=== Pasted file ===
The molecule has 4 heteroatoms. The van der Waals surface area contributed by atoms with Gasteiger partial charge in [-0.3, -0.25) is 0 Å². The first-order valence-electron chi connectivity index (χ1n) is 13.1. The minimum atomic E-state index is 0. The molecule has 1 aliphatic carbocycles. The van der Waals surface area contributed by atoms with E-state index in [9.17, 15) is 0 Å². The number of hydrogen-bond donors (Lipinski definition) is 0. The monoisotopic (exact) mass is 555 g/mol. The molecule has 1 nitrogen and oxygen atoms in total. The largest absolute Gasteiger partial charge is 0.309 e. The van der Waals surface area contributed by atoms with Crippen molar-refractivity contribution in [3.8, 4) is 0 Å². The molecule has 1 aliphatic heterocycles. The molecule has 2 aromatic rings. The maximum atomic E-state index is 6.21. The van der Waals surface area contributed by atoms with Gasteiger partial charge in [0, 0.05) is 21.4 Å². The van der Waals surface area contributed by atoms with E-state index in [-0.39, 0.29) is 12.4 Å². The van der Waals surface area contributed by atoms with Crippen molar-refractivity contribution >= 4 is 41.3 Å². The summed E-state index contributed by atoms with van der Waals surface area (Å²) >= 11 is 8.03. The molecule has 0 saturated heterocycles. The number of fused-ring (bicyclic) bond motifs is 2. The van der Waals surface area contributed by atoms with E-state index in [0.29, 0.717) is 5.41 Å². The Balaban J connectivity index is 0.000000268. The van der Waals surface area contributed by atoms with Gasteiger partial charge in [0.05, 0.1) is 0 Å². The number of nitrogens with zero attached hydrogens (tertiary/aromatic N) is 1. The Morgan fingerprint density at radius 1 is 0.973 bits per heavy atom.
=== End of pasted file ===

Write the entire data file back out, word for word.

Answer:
The molecule has 4 heteroatoms. The van der Waals surface area contributed by atoms with Gasteiger partial charge in [-0.3, -0.25) is 0 Å². The first-order valence-electron chi connectivity index (χ1n) is 13.1. The minimum atomic E-state index is 0. The molecule has 1 aliphatic carbocycles. The van der Waals surface area contributed by atoms with E-state index in [9.17, 15) is 0 Å². The number of hydrogen-bond donors (Lipinski definition) is 0. The monoisotopic (exact) mass is 555 g/mol. The molecule has 1 nitrogen and oxygen atoms in total. The largest absolute Gasteiger partial charge is 0.309 e. The van der Waals surface area contributed by atoms with Crippen molar-refractivity contribution in [3.8, 4) is 0 Å². The molecule has 1 aliphatic heterocycles. The molecule has 2 aromatic rings. The maximum atomic E-state index is 6.21. The van der Waals surface area contributed by atoms with Gasteiger partial charge in [0, 0.05) is 21.4 Å². The van der Waals surface area contributed by atoms with E-state index in [-0.39, 0.29) is 12.4 Å². The van der Waals surface area contributed by atoms with Crippen molar-refractivity contribution >= 4 is 41.3 Å². The summed E-state index contributed by atoms with van der Waals surface area (Å²) >= 11 is 8.03. The molecule has 0 saturated heterocycles. The number of fused-ring (bicyclic) bond motifs is 2. The van der Waals surface area contributed by atoms with E-state index in [0.29, 0.717) is 5.41 Å². The Balaban J connectivity index is 0.000000268. The van der Waals surface area contributed by atoms with Gasteiger partial charge in [0.05, 0.1) is 0 Å². The number of nitrogens with zero attached hydrogens (tertiary/aromatic N) is 1. The Morgan fingerprint density at radius 1 is 0.973 bits per heavy atom.